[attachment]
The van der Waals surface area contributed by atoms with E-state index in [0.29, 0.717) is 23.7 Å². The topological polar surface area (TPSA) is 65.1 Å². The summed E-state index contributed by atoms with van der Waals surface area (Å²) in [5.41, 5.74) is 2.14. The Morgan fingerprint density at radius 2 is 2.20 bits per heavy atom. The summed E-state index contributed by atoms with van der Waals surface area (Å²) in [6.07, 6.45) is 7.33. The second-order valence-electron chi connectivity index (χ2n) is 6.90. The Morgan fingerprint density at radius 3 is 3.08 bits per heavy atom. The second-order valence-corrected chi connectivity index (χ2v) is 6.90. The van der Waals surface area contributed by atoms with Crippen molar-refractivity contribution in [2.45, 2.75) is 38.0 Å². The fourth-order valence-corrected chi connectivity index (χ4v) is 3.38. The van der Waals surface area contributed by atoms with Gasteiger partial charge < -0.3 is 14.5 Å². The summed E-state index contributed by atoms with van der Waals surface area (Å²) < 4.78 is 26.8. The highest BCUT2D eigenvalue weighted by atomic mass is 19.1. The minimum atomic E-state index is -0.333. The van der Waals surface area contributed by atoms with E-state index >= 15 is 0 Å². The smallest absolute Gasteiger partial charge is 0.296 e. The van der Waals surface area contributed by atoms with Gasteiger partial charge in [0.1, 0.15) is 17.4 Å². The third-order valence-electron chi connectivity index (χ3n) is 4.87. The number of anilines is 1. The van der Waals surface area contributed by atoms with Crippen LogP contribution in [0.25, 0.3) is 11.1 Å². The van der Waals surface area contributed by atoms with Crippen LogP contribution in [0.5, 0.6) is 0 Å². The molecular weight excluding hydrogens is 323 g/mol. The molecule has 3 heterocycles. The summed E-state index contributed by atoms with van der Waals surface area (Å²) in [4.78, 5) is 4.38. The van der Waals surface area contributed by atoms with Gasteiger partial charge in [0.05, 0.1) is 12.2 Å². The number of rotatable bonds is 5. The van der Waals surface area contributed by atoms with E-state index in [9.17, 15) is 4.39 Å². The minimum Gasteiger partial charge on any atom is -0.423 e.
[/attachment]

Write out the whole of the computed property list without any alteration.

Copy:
The van der Waals surface area contributed by atoms with E-state index in [0.29, 0.717) is 23.7 Å². The topological polar surface area (TPSA) is 65.1 Å². The summed E-state index contributed by atoms with van der Waals surface area (Å²) in [5.41, 5.74) is 2.14. The Morgan fingerprint density at radius 2 is 2.20 bits per heavy atom. The summed E-state index contributed by atoms with van der Waals surface area (Å²) in [6.07, 6.45) is 7.33. The second-order valence-electron chi connectivity index (χ2n) is 6.90. The Morgan fingerprint density at radius 3 is 3.08 bits per heavy atom. The second-order valence-corrected chi connectivity index (χ2v) is 6.90. The van der Waals surface area contributed by atoms with Crippen molar-refractivity contribution in [2.45, 2.75) is 38.0 Å². The fourth-order valence-corrected chi connectivity index (χ4v) is 3.38. The van der Waals surface area contributed by atoms with Gasteiger partial charge < -0.3 is 14.5 Å². The summed E-state index contributed by atoms with van der Waals surface area (Å²) < 4.78 is 26.8. The highest BCUT2D eigenvalue weighted by atomic mass is 19.1. The minimum atomic E-state index is -0.333. The van der Waals surface area contributed by atoms with E-state index >= 15 is 0 Å². The smallest absolute Gasteiger partial charge is 0.296 e. The van der Waals surface area contributed by atoms with Gasteiger partial charge in [0.1, 0.15) is 17.4 Å². The third-order valence-electron chi connectivity index (χ3n) is 4.87. The number of anilines is 1. The van der Waals surface area contributed by atoms with Crippen LogP contribution in [0.25, 0.3) is 11.1 Å². The van der Waals surface area contributed by atoms with Crippen LogP contribution in [0.5, 0.6) is 0 Å². The molecular weight excluding hydrogens is 323 g/mol. The molecule has 3 heterocycles. The summed E-state index contributed by atoms with van der Waals surface area (Å²) in [4.78, 5) is 4.38. The van der Waals surface area contributed by atoms with Gasteiger partial charge in [0.05, 0.1) is 12.2 Å². The number of rotatable bonds is 5. The van der Waals surface area contributed by atoms with E-state index in [9.17, 15) is 4.39 Å². The minimum Gasteiger partial charge on any atom is -0.423 e.